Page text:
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World development report 2004 Making Services Work for Poor People.

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Presentation on theme: "World development report 2004 Making Services Work for Poor People."— Presentation transcript:

1 world development report 2004 Making Services Work for Poor People

2 Messages Services are failing poor people. But governments, citizens, and donors can make them work. How? By empowering poor people to –Monitor and discipline service providers –Raise their voice in policymaking By strengthening incentives for service providers to serve the poor

3 MDGs—Global aggregates Eradicate poverty and hungerUniversal primary education Source:

4 MDGs—Global aggregates Source: Promote gender equalityReduce child mortality

5 Outcomes are worse for poor people Percent aged 15 to 19 completing each grade or higher Source: Analysis of Demographic and Health Survey data

6 Growth is not enough Percent living on $1/day Primary completion rate (percent)Under-5 mortality rate Target2015 growth alone Target2015 growth alone Target2015 growth alone East Asia Europe and Central Asia Latin America Middle East and North Africa South Asia Africa Sources: World Bank 2003a, Devarajan Notes: Average annual growth rates of GDP per capita assumed are: EAP 5.4; ECA 3.6; LAC 1.8; MENA 1.4; SA 3.8; AFR 1.2. Elasticity assumed between growth and poverty is –1.5; primary completion is 0.62; under-5 mortality is –0.48.

7 Similar changes in public spending can be associated with vastly different changes in outcomes Sources: Spending data from World Development Indicators database. School completion from Bruns, Mingat and Rakatomalala 2003

8 and vastly different changes in spending can be associated with similar changes in outcomes. Sources: Spending data for 1990s from World Development Indicators database. Child mortality data from Unicef Other data from World Bank staff

9 Expenditure incidence HealthEducation Source: Filmer 2003b

10 Use of an improved drinking water source Percent of households who use an improved drinking water source Source: Analysis of Demographic and Health Survey data

11 Nonwage funds not reaching schools: Evidence from PETS (percent) CountryMean Ghana Peru Papua NG Tanzania Uganda Zambia 2001 (discretion/rule) 76/10 Source: Ye and Canagarajah (2002) for Ghana; World Bank (2004) for PNG; Instituto Apoyo and World Bank (2002) for Peru; Price Waterhouse Coopers (1998) for Tanzania; Reinikka and Svensson 2002 for Uganda; Das et al. (2002) for Zambia.

12 Ghost workers on payroll (percent) CountryEducationHealth Honduras 2000 Papua NG Uganda Sources: World Bank 2001 &2004; Reinikka 2001

13 Extent of absence: Global results Absence rates (percent) in: Primary schools Primary Health Centers Bangladesh1635 Ecuador14-- India2540 Indonesia1940 Papua New Guinea1519 Peru1123 Uganda2737 Zambia17--

14 But services can work Contracting-in and contracting-out of health services in Cambodia Infant mortality and malnutrition reduced in Ceará, Brazil Citywide services in Johannesburg, South Africa reformed Cash transfers to households in Mexico increased enrollment, lowered illness cases Citizen report cards in Bangalore, India Public information campaign to reduce leakage of education funds in Uganda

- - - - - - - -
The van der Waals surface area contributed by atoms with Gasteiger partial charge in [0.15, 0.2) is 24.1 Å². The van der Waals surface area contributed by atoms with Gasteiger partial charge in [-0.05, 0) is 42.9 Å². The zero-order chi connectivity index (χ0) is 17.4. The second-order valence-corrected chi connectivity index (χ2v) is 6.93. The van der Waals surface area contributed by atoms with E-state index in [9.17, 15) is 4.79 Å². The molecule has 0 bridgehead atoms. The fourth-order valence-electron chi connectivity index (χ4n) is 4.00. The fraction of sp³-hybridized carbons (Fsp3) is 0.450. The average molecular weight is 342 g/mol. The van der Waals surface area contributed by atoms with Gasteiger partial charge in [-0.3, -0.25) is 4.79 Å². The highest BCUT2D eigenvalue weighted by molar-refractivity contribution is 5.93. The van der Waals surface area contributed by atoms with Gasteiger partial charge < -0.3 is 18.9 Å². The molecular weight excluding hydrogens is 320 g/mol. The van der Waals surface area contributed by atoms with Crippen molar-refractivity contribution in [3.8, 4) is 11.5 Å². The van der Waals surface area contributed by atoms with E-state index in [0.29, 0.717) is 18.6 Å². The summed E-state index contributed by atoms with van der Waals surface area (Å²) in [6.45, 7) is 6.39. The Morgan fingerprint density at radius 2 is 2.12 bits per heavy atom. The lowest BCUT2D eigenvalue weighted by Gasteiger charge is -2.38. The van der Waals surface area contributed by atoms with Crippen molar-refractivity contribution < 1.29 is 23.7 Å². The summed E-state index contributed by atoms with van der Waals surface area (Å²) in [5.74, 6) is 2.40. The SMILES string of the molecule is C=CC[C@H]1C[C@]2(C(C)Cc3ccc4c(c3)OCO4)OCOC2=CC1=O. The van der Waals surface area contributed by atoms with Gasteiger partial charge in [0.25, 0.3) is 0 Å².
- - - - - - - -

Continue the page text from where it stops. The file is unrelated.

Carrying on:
15 Poor peopleProviders Policymakers A framework of relationships of accountability

16 Short and long routes of accountability

17 The relationship of accountability has five features

18 Poor people Policymakers A framework of relationships of accountability Providers

19 Mexico’s PRONASOL, Large social assistance program (1.2 percent of GDP) Water, sanitation, electricity and education construction to poor communities Limited poverty impact –Reduced poverty by 3 percent –If better targeted, could have reduced it by 64 percent

20 PRONASOL expenditures according to party in municipal government Source: Estevez, Magaloni and Diaz-Cayeros 2002

21 A framework of relationships of accountability Providers Policymakers Poor people

22 Policymaker-provider: Contracting NGOs in Cambodia Contracting out (CO): NGO can hire and fire, transfer staff, set wages, procure drugs, etc. Contracting in (CI): NGO manages district, cannot hire and fire (but can transfer staff), $0.25 per capita budget supplement Control/Comparison (CC): Services run by government 12 districts randomly assigned to CC, CI or CO

23 Utilization of facilities by poor People sick in last month Source: Bhushan, Keller and Schwartz 2002

24 A framework of relationships of accountability Poor peopleProviders Policymakers

25 Schools in Uganda received more of what they were due Source: Reinikka and Svensson (2001), Reinikka and Svensson (2003a)

26 Accountability and decentralized service delivery Poor peopleProviders National policymakers Local policymakers

27 Degrees of decentralization

28 Eight sizes fit all?

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34 Making Services Work for Poor People world development report 2004


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